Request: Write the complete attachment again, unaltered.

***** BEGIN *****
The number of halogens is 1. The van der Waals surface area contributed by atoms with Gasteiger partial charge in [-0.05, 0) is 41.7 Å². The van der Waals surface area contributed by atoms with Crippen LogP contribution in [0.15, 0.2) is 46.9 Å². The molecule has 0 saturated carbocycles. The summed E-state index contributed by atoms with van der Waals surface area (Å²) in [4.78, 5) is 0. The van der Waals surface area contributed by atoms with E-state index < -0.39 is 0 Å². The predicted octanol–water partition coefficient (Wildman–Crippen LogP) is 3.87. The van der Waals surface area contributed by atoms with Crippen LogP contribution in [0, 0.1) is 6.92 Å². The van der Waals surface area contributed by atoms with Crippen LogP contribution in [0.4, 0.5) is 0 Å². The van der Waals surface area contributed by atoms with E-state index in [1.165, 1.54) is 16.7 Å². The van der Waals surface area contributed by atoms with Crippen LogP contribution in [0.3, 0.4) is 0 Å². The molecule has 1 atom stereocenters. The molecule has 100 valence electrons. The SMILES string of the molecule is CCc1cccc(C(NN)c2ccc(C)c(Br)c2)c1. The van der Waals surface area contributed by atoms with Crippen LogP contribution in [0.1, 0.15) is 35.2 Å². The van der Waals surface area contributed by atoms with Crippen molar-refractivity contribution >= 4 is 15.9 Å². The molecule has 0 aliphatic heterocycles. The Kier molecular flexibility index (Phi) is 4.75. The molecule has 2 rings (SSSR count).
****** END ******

The number of halogens is 1. The van der Waals surface area contributed by atoms with Gasteiger partial charge in [-0.05, 0) is 41.7 Å². The van der Waals surface area contributed by atoms with Crippen LogP contribution in [0.15, 0.2) is 46.9 Å². The molecule has 0 saturated carbocycles. The summed E-state index contributed by atoms with van der Waals surface area (Å²) in [4.78, 5) is 0. The van der Waals surface area contributed by atoms with E-state index < -0.39 is 0 Å². The predicted octanol–water partition coefficient (Wildman–Crippen LogP) is 3.87. The van der Waals surface area contributed by atoms with Crippen LogP contribution in [0, 0.1) is 6.92 Å². The van der Waals surface area contributed by atoms with Crippen LogP contribution in [0.4, 0.5) is 0 Å². The van der Waals surface area contributed by atoms with E-state index in [1.165, 1.54) is 16.7 Å². The van der Waals surface area contributed by atoms with Crippen LogP contribution in [0.3, 0.4) is 0 Å². The molecule has 1 atom stereocenters. The molecule has 100 valence electrons. The SMILES string of the molecule is CCc1cccc(C(NN)c2ccc(C)c(Br)c2)c1. The van der Waals surface area contributed by atoms with Crippen LogP contribution in [0.1, 0.15) is 35.2 Å². The van der Waals surface area contributed by atoms with Crippen molar-refractivity contribution >= 4 is 15.9 Å². The molecule has 0 aliphatic heterocycles. The Kier molecular flexibility index (Phi) is 4.75. The molecule has 2 rings (SSSR count).